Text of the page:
I have been told that to fully appreciate Dostoyevsky’s writing it is necessary to read his works in Russian. The poetry and lyricism of his prose is supposed to be spellbinding in his native language. Unfortunately this is not yet possible for me so I have had to settle for reading a translation (by David McDuff). This limitation aside, I found Crime and Punishment to be masterfully written and absolutely captivating despite its considerable length. As I read this masterpiece I felt as if was really in the story and could picture everything vividly – from the brutal beating to death of the mule to Marmeladov’s accident. The complexity of the main character, Rodion Raskolnikov, is impressive. He is a cross between a benevolent idealist and a malevolent intellectual elitist. He embodies to me the fundamental struggle between good and evil that plagues mankind. Although the main focus of the story is quite morbid (a murder) and depressing on the surface, I still found many parts of Crime and Punishment to be hilarious and even uplifting. Indeed, my favorite lines in this novel seem like a nugget timeless advice for life:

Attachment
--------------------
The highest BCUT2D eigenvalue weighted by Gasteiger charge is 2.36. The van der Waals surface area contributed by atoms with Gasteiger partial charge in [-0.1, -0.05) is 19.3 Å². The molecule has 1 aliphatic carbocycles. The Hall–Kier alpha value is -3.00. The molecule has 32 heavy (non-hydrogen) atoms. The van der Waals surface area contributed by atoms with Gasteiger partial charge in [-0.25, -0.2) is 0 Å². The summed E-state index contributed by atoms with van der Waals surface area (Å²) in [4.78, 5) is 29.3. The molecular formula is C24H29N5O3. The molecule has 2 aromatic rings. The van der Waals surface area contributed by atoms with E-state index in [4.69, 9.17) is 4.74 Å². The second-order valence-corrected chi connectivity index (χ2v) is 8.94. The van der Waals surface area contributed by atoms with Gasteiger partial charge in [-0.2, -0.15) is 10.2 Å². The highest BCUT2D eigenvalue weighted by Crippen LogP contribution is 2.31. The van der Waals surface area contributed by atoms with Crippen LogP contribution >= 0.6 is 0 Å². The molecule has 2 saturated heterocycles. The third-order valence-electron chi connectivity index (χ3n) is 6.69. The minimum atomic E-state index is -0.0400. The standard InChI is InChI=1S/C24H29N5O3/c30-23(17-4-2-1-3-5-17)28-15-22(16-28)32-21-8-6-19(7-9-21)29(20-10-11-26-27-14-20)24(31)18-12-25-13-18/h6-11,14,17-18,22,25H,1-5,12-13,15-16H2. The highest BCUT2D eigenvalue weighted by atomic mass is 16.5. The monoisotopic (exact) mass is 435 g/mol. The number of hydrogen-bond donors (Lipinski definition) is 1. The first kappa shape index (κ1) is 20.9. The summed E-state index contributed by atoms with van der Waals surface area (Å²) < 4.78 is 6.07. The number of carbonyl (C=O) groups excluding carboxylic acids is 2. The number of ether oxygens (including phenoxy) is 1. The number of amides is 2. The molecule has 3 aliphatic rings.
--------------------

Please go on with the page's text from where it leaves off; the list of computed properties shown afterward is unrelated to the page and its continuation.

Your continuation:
“Time’s not what matters – it’s you that does. Become a sun and then everyone will see you. A sun must first and foremost be a sun.”
Dostoyevsky, like other great Russian authors, is highly successful in taking readers into the deep and dark recesses of the human mind, exposing all of its horrific beauty. Crime and Punishment has definitely wet my appetite for more of Dostoyevsky. Next up will be the Brothers Karamazov.
Have you read Crime and Punishment? What do you think about it? Or have you read any of Dostoyevsky‘s other books? Which one was your favorite and why? Please feel free to share your thoughts in a comment below.